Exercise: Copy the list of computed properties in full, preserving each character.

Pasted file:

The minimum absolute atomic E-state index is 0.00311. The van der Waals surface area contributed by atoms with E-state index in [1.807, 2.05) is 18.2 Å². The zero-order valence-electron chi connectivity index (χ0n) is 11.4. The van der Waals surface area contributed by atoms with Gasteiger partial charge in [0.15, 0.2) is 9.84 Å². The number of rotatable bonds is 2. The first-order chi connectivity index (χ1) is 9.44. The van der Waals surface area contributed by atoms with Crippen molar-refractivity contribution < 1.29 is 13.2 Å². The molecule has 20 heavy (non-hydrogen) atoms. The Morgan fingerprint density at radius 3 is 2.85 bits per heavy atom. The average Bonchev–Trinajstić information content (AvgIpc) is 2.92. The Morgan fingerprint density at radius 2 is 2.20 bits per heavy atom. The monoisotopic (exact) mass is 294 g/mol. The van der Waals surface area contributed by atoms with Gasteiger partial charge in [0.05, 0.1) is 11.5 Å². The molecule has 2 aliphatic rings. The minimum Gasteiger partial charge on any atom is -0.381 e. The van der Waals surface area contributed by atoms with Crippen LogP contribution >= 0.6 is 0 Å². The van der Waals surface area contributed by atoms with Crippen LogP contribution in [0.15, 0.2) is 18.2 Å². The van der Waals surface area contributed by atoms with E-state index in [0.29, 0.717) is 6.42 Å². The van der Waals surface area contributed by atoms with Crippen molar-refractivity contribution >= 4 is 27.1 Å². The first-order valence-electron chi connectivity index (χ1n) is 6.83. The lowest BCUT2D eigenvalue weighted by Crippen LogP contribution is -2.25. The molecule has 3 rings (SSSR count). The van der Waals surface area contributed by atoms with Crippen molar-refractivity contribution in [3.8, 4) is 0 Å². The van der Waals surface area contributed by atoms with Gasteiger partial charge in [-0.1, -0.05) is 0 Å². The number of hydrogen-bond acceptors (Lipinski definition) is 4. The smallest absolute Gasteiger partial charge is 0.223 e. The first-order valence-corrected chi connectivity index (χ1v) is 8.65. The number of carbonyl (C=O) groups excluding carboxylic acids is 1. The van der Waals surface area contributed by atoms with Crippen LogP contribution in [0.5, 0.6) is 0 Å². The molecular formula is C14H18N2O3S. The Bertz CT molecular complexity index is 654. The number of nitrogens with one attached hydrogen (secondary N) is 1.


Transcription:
The minimum absolute atomic E-state index is 0.00311. The van der Waals surface area contributed by atoms with E-state index in [1.807, 2.05) is 18.2 Å². The zero-order valence-electron chi connectivity index (χ0n) is 11.4. The van der Waals surface area contributed by atoms with Gasteiger partial charge in [0.15, 0.2) is 9.84 Å². The number of rotatable bonds is 2. The first-order chi connectivity index (χ1) is 9.44. The van der Waals surface area contributed by atoms with Crippen molar-refractivity contribution < 1.29 is 13.2 Å². The molecule has 20 heavy (non-hydrogen) atoms. The Morgan fingerprint density at radius 3 is 2.85 bits per heavy atom. The average Bonchev–Trinajstić information content (AvgIpc) is 2.92. The Morgan fingerprint density at radius 2 is 2.20 bits per heavy atom. The monoisotopic (exact) mass is 294 g/mol. The van der Waals surface area contributed by atoms with Gasteiger partial charge in [0.05, 0.1) is 11.5 Å². The molecule has 2 aliphatic rings. The minimum Gasteiger partial charge on any atom is -0.381 e. The van der Waals surface area contributed by atoms with Crippen LogP contribution >= 0.6 is 0 Å². The van der Waals surface area contributed by atoms with Crippen LogP contribution in [0.15, 0.2) is 18.2 Å². The van der Waals surface area contributed by atoms with E-state index in [0.29, 0.717) is 6.42 Å². The van der Waals surface area contributed by atoms with Crippen molar-refractivity contribution >= 4 is 27.1 Å². The first-order valence-electron chi connectivity index (χ1n) is 6.83. The lowest BCUT2D eigenvalue weighted by Crippen LogP contribution is -2.25. The molecule has 3 rings (SSSR count). The van der Waals surface area contributed by atoms with Crippen molar-refractivity contribution in [3.8, 4) is 0 Å². The van der Waals surface area contributed by atoms with Gasteiger partial charge in [-0.1, -0.05) is 0 Å². The number of hydrogen-bond acceptors (Lipinski definition) is 4. The smallest absolute Gasteiger partial charge is 0.223 e. The first-order valence-corrected chi connectivity index (χ1v) is 8.65. The number of carbonyl (C=O) groups excluding carboxylic acids is 1. The van der Waals surface area contributed by atoms with Crippen LogP contribution in [0.5, 0.6) is 0 Å². The molecular formula is C14H18N2O3S. The Bertz CT molecular complexity index is 654. The number of nitrogens with one attached hydrogen (secondary N) is 1.